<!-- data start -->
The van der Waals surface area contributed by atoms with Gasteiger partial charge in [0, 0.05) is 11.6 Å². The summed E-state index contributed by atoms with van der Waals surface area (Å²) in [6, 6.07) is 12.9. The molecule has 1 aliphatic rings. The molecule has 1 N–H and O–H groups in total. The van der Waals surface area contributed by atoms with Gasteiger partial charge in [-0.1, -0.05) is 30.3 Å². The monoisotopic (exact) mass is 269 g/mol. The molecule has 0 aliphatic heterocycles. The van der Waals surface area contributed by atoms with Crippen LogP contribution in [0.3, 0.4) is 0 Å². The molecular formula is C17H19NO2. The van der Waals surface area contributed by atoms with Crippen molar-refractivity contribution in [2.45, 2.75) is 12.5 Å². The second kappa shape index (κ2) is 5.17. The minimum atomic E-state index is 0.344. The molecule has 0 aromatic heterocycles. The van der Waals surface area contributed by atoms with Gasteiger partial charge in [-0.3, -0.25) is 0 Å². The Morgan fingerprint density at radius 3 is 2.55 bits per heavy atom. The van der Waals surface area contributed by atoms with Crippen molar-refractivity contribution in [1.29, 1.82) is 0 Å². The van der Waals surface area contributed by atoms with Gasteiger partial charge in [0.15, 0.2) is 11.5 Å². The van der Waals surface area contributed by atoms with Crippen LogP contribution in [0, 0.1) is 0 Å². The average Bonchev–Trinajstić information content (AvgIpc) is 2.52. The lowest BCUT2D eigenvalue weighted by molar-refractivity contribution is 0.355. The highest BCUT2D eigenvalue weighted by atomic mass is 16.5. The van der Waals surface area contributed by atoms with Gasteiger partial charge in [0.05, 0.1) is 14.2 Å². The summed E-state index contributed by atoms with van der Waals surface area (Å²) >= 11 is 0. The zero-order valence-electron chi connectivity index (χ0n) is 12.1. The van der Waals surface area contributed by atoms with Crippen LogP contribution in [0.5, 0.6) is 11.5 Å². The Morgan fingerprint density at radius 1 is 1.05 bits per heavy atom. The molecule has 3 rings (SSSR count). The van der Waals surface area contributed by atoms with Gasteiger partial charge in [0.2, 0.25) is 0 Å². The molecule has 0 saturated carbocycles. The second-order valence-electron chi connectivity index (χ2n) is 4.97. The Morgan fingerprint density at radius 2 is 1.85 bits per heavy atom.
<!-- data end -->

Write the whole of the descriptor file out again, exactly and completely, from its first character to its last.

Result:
The van der Waals surface area contributed by atoms with Gasteiger partial charge in [0, 0.05) is 11.6 Å². The summed E-state index contributed by atoms with van der Waals surface area (Å²) in [6, 6.07) is 12.9. The molecule has 1 aliphatic rings. The molecule has 1 N–H and O–H groups in total. The van der Waals surface area contributed by atoms with Gasteiger partial charge in [-0.1, -0.05) is 30.3 Å². The monoisotopic (exact) mass is 269 g/mol. The molecule has 0 aliphatic heterocycles. The van der Waals surface area contributed by atoms with Crippen LogP contribution in [0.3, 0.4) is 0 Å². The molecular formula is C17H19NO2. The van der Waals surface area contributed by atoms with Crippen molar-refractivity contribution in [2.45, 2.75) is 12.5 Å². The second kappa shape index (κ2) is 5.17. The minimum atomic E-state index is 0.344. The molecule has 0 aromatic heterocycles. The van der Waals surface area contributed by atoms with Gasteiger partial charge in [-0.3, -0.25) is 0 Å². The Morgan fingerprint density at radius 3 is 2.55 bits per heavy atom. The van der Waals surface area contributed by atoms with Crippen molar-refractivity contribution in [1.29, 1.82) is 0 Å². The van der Waals surface area contributed by atoms with Gasteiger partial charge in [0.15, 0.2) is 11.5 Å². The van der Waals surface area contributed by atoms with Crippen LogP contribution in [0, 0.1) is 0 Å². The average Bonchev–Trinajstić information content (AvgIpc) is 2.52. The lowest BCUT2D eigenvalue weighted by molar-refractivity contribution is 0.355. The highest BCUT2D eigenvalue weighted by atomic mass is 16.5. The van der Waals surface area contributed by atoms with Gasteiger partial charge in [0.05, 0.1) is 14.2 Å². The summed E-state index contributed by atoms with van der Waals surface area (Å²) >= 11 is 0. The zero-order valence-electron chi connectivity index (χ0n) is 12.1. The van der Waals surface area contributed by atoms with Crippen LogP contribution in [0.5, 0.6) is 11.5 Å². The Morgan fingerprint density at radius 1 is 1.05 bits per heavy atom. The molecule has 3 rings (SSSR count). The van der Waals surface area contributed by atoms with Gasteiger partial charge in [0.2, 0.25) is 0 Å². The molecule has 0 saturated carbocycles. The second-order valence-electron chi connectivity index (χ2n) is 4.97. The Morgan fingerprint density at radius 2 is 1.85 bits per heavy atom.